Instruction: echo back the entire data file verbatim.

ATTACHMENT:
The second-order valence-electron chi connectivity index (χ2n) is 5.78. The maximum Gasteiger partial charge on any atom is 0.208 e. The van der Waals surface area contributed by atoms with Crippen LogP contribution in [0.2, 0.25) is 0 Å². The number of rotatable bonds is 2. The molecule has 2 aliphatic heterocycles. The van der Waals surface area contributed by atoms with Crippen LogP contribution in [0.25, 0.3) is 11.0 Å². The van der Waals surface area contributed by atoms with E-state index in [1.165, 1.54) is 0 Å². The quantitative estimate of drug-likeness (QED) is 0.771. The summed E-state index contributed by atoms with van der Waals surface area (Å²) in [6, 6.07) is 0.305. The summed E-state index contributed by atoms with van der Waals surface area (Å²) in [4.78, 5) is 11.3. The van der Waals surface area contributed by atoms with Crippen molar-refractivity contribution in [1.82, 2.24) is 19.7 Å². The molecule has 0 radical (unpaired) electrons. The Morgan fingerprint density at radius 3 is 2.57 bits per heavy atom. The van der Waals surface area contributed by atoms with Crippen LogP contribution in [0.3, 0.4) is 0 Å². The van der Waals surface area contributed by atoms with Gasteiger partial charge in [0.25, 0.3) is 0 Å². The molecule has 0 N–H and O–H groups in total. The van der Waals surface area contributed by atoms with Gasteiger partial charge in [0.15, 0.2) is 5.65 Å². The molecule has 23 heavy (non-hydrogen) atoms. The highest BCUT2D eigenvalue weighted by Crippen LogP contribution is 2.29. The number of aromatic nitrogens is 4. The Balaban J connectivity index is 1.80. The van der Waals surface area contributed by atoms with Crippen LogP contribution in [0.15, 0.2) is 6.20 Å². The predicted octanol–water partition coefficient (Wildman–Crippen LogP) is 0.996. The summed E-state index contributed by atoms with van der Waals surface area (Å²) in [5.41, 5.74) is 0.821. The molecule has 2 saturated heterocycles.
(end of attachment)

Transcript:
The second-order valence-electron chi connectivity index (χ2n) is 5.78. The maximum Gasteiger partial charge on any atom is 0.208 e. The van der Waals surface area contributed by atoms with Crippen LogP contribution in [0.2, 0.25) is 0 Å². The number of rotatable bonds is 2. The molecule has 2 aliphatic heterocycles. The van der Waals surface area contributed by atoms with Crippen LogP contribution in [0.25, 0.3) is 11.0 Å². The van der Waals surface area contributed by atoms with E-state index in [1.165, 1.54) is 0 Å². The quantitative estimate of drug-likeness (QED) is 0.771. The summed E-state index contributed by atoms with van der Waals surface area (Å²) in [6, 6.07) is 0.305. The summed E-state index contributed by atoms with van der Waals surface area (Å²) in [4.78, 5) is 11.3. The van der Waals surface area contributed by atoms with Crippen molar-refractivity contribution in [1.82, 2.24) is 19.7 Å². The molecule has 0 radical (unpaired) electrons. The Morgan fingerprint density at radius 3 is 2.57 bits per heavy atom. The van der Waals surface area contributed by atoms with Crippen LogP contribution in [0.3, 0.4) is 0 Å². The van der Waals surface area contributed by atoms with Gasteiger partial charge in [0.25, 0.3) is 0 Å². The molecule has 0 N–H and O–H groups in total. The van der Waals surface area contributed by atoms with Gasteiger partial charge in [0.15, 0.2) is 5.65 Å². The molecule has 23 heavy (non-hydrogen) atoms. The highest BCUT2D eigenvalue weighted by Crippen LogP contribution is 2.29. The number of aromatic nitrogens is 4. The Balaban J connectivity index is 1.80. The van der Waals surface area contributed by atoms with Crippen LogP contribution in [0.15, 0.2) is 6.20 Å². The predicted octanol–water partition coefficient (Wildman–Crippen LogP) is 0.996. The summed E-state index contributed by atoms with van der Waals surface area (Å²) in [5.41, 5.74) is 0.821. The molecule has 2 saturated heterocycles.